In this study, we developed a miniaturized probe based combined TPM and OCT system, which could be used for endoscopic dual-mode imaging of the mouse colon. The miniaturized probe, consisting of gradient index (GRIN) lenses and small optical elements, was integrated to a combined TPM and OCT system. Functions of OCT and TPM of the system were to screen lesions over large sections based on structural changes, and to closely examine lesions based on cellular molecular changes respectively. This dual-mode system was characterized with tissue-phantoms, and was applied to image mouse colonic tissues ex vivo as a demonstration.

2. Materials and methods

2.1 System configuration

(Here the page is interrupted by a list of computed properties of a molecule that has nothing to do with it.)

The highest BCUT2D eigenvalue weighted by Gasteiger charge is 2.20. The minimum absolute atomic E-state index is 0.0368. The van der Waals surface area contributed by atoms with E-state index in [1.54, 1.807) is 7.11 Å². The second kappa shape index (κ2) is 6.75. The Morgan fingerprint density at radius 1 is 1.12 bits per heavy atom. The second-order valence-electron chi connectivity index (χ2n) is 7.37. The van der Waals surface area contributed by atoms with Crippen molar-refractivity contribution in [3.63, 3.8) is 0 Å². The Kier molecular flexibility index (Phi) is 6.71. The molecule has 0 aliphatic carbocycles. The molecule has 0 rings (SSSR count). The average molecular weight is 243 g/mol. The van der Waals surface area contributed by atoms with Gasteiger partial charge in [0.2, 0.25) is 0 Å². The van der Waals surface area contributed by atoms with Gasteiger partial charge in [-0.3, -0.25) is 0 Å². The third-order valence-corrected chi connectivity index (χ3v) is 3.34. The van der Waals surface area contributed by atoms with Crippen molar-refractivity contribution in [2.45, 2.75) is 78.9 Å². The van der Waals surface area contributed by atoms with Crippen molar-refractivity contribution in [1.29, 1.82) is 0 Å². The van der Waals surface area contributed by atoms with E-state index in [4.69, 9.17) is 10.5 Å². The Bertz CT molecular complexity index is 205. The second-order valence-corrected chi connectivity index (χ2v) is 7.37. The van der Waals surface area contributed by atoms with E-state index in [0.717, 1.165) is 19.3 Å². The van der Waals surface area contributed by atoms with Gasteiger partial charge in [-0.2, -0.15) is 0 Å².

The system setup is shown in Fig. 1. The miniaturized imaging probe was added onto an objective lens based combined TPM and OCT system [31]. The combined system used two separate light sources for optimal imaging conditions of both modalities: a Ti-Sapphire laser (Chameleon Ultra II, Coherent) which has 140 fs pulse width and 80 MHz pulse repetition rate for TPM, and a wavelength-swept source (SSOCT-1310, Axsun) which has its center wavelength of 1310 nm, bandwidth of 103 nm, output power of 20 mW, and sweeping speed of 50 kHz for OCT. In TPM, an excitation beam from the source first passed through the power control unit composed of a half wave plate (HWP, 10RP52-4, Newport) and a polarizer (PL, GL5-B, Thorlabs). Then the beam was reflected on the x-y scanner (scan mirror, SM) consisting of a resonant scanner (8 kHz, Cambridge Technology) and a galvanometric scanner (6215H, Cambridge Technology), expanded by a pair of scan lens (SL) and tube lens (TL) by 2 times, transmitted through a dichroic mirror (DM2, 680DCLP, Chroma), and then coupled to an objective lens (OL, EC Plan-Neofluar, 20X, NA 0.5, Zeiss). The focus of excitation light by the objective lens was relayed to the sample by the miniaturized probe.